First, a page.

4. Hope flares anew

The new job had literally fallen out of the sky. A HR recruiter had dug out my resume from an application I’d made a year ago to the organisation she was working for, and asked me if I was interested. I was, and the hiring manager wanted an interview, which I went for. Before long, background checks were done, and I was moving on to a more technical job, the type I’d been wanting for some time. I’d be dealing with new technologies, and in a large organisation that contributes directly to Singapore’s future.

It should have been something that made me happy. My pay was comfortable. I was moving away from a workplace where I had experienced intense unhappiness, and which I had to wake up really early to reach. The new location was much more convenient for me and had better room for growth and learning.

But when asked, I could only answer in honesty, that I felt nothing. I felt that nothing good could happen for me. Perhaps I was whining – that particular comment has been made before – or perhaps I was not. I only know that it was truly what I felt.

My wife and I have a best friend who lives in Malaysia, who understands us. Both my wife and our friend had their work cut out for them, at times, where I wanted to reject both their love. I felt that I was not able to do what I should as a husband, or a friend. They reassured me that this was not the case, but it was difficult to believe it, and I fought hard against them, with them having to blanket me with their love and telling me to stop talking before anything could get through. They never gave up, but I was tempted to.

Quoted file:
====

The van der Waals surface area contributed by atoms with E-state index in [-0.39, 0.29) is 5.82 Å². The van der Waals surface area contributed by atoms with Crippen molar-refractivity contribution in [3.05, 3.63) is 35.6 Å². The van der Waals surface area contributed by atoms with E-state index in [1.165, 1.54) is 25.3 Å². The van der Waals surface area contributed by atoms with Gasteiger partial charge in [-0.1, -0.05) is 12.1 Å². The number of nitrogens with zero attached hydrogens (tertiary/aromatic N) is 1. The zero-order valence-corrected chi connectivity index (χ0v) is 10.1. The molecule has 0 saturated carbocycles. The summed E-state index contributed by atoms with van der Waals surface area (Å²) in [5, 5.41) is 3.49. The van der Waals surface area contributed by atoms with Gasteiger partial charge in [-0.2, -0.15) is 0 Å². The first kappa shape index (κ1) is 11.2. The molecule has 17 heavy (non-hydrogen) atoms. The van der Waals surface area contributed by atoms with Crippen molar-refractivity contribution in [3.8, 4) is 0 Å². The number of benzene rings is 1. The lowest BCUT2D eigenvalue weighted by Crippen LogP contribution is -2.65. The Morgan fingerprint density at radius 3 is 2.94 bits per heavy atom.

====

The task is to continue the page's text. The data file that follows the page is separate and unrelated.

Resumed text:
I took a break before starting my new job. That was what everyone thought I needed. A staycation, a visit to Rawa Island, a stay with family in Malaysia. My mum had just recovered from a TIA, a transient ischemic attack, otherwise known as a mini stroke. I was worried, but at the advice of my father and as I was serving notice, I hadn’t returned to Malaysia at that time. So a week long stay with them was good, for them and for me.

When I returned to Singapore, I started work. Work started off well. My colleagues were helpful, and welcoming. The work was interesting, though I had things to pick up, and quickly, just as I would have had to, in any new job. Yet I felt I could cope, and contribute. Work could be frustrating, but I didn’t have to wake up early, and I was more well rested.

Things were going well, and I was starting to hope that maybe things could continue to go well. Just a little.

At this time, I discovered my love for writing as well. While adjusting to the new job, I wrote, a lot. It helped to calm me down, and I allowed my words and imagination to take me to places I never have gone before. I was about to explore whether I wanted to self publish something even, or to see if anyone would be interested in what I came up with. Writing was cathartic, and pleasurable, and I clung on to it like a lifeline.

For once, I was right though. The smooth ride couldn’t last.

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